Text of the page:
Within 1,000 years, Britain will be rejoined by a land bridge to Continental Europe. And within half a century, you will be able to wade from Essex to France.
The Brexit debate has been completely turned on its head by a new Swedish scientific survey of Doggerland – the land bridge that connected Britain to the Continent until it was swamped by rising sea levels in around 6,500 BC.
Although sea levels are still rising in the English Channel, tectonic forces beneath the earth’s crust are forcing the seabed higher and higher at an extraordinary rate by geological standards.
“The rate of escalation of the seabed is completely unprecedented,” says Dr Üre Haavinkürlaaf of the Üvebinhadt Institute of Tectonics in Stockholm, “Of course geology is an unpredictable science, and the earth’s crust’s movements can’t be charted with utter certainty. But, at a conservative estimate, the change is so dramatic that if I live to be 88 [in 50 years’ time] and I’m fit enough, I’m confident I will be able to walk across the Channel and the water won’t rise above my waders.”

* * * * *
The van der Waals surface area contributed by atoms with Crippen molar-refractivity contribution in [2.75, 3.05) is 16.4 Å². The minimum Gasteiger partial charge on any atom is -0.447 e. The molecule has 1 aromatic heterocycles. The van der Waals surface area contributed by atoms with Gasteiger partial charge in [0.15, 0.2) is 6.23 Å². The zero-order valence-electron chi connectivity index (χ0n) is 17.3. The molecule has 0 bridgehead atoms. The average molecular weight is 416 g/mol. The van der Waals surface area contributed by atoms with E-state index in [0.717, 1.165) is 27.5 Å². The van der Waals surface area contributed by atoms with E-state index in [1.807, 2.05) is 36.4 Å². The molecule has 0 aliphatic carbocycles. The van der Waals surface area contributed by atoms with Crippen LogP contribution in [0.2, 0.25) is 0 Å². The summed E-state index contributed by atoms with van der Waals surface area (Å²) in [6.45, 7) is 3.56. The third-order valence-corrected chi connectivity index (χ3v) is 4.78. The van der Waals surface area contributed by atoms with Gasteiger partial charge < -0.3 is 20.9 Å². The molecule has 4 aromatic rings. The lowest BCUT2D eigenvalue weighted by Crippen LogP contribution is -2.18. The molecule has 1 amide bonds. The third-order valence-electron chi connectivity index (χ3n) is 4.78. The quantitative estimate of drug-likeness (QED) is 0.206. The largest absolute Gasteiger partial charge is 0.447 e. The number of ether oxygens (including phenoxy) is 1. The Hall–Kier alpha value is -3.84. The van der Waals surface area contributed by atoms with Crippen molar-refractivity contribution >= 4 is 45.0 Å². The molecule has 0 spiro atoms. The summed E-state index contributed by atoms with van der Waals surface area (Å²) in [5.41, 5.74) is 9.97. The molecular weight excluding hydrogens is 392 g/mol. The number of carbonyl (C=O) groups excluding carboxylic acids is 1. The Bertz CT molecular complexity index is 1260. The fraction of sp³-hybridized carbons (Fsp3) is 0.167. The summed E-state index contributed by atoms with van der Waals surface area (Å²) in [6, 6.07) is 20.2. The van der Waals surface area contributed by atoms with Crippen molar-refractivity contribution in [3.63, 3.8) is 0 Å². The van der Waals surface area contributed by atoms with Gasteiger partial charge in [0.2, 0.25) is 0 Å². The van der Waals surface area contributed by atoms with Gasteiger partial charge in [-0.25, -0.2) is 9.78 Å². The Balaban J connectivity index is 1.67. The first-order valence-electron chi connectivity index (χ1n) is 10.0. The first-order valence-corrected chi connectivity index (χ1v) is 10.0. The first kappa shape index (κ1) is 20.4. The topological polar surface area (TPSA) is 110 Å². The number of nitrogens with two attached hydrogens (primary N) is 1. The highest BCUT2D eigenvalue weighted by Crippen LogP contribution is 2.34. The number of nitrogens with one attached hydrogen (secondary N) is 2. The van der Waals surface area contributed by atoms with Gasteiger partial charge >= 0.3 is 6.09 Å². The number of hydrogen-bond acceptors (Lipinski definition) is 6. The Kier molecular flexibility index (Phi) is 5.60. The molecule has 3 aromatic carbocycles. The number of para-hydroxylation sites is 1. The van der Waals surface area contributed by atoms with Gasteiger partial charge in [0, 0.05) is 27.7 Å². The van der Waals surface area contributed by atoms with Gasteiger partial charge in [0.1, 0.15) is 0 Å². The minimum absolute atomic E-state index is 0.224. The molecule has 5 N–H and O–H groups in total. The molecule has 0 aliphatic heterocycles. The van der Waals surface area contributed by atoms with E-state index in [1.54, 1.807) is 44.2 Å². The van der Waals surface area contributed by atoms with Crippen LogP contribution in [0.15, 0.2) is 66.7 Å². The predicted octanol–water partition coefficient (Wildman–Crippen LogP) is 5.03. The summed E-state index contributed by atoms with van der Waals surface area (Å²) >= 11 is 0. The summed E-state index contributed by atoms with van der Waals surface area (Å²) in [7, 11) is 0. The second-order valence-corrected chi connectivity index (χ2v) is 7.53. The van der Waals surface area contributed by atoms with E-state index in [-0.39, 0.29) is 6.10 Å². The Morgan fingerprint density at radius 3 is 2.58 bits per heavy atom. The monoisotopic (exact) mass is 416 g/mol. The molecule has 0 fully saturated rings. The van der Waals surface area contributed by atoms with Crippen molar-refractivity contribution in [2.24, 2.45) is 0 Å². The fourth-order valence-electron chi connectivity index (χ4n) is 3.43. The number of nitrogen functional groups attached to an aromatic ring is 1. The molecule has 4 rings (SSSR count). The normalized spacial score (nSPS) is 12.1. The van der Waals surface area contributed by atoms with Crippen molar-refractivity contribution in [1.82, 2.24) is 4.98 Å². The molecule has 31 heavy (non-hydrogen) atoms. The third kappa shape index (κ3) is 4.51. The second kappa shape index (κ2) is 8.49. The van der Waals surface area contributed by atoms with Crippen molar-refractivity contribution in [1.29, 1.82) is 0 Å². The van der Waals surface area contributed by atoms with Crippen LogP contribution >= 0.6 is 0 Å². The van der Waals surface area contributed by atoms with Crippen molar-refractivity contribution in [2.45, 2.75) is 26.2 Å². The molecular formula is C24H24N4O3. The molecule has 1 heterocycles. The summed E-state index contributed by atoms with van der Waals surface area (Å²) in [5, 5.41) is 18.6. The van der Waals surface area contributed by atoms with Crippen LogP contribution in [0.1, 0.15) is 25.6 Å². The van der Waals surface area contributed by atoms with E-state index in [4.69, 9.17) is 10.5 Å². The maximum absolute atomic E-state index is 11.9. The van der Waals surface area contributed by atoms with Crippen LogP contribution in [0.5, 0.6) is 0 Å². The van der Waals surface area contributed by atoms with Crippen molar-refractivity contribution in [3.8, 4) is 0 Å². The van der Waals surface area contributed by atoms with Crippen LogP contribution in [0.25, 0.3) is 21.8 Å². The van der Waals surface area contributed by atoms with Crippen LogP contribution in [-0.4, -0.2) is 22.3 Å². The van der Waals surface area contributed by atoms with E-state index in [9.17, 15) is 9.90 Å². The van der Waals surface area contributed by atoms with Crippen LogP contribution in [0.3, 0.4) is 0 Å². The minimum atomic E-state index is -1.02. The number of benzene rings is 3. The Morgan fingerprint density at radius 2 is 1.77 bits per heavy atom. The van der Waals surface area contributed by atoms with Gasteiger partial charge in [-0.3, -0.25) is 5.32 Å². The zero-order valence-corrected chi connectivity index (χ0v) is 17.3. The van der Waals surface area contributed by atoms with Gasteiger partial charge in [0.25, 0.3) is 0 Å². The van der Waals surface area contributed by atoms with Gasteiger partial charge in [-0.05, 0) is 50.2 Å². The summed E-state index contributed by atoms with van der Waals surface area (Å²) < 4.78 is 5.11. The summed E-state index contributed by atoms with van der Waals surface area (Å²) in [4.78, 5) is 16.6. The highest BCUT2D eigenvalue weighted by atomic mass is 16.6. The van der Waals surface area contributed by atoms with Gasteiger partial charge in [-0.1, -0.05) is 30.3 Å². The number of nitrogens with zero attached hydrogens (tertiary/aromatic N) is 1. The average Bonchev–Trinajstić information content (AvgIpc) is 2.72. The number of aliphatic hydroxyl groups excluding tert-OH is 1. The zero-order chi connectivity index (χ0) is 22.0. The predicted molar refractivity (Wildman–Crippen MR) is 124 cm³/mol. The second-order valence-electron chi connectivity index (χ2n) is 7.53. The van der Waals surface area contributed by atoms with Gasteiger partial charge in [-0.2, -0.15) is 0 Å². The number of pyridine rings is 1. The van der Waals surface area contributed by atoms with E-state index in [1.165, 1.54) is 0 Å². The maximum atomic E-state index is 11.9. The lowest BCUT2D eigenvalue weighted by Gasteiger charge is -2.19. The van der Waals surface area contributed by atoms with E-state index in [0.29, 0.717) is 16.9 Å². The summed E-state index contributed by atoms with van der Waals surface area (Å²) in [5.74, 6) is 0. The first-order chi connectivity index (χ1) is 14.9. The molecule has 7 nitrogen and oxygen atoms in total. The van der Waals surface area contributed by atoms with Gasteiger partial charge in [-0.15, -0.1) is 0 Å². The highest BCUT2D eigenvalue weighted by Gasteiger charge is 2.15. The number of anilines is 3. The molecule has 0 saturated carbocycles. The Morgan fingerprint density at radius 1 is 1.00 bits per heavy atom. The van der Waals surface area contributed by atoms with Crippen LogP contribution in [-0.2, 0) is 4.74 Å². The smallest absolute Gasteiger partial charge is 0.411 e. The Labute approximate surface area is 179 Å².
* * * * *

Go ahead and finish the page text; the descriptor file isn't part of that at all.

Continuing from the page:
The emerging land bridge to Continental Europe has no formal effect on Brexit negotiations. But becoming a physical part of Europe is bound to influence attitudes of the public in any second referendum.
A land border with the Continent will also bring the same complications that the current single UK land border with the EU – between Northern Ireland and the Republic of Ireland – have brought with the backstop. The thorny question also arises as to where precisely on the new land bridge the border is drawn.
“British exceptionalism – the idea that we were somehow different from Continental Europe – had a huge effect on the 2016 referendum,” says Professor Avril Fairelefou of the London School of Democracy. “Of course that feeling of exceptionalism won’t disappear immediately once we can walk across the Channel. But surely it’s bound to diminish in time and have a huge effect on any future referendum.”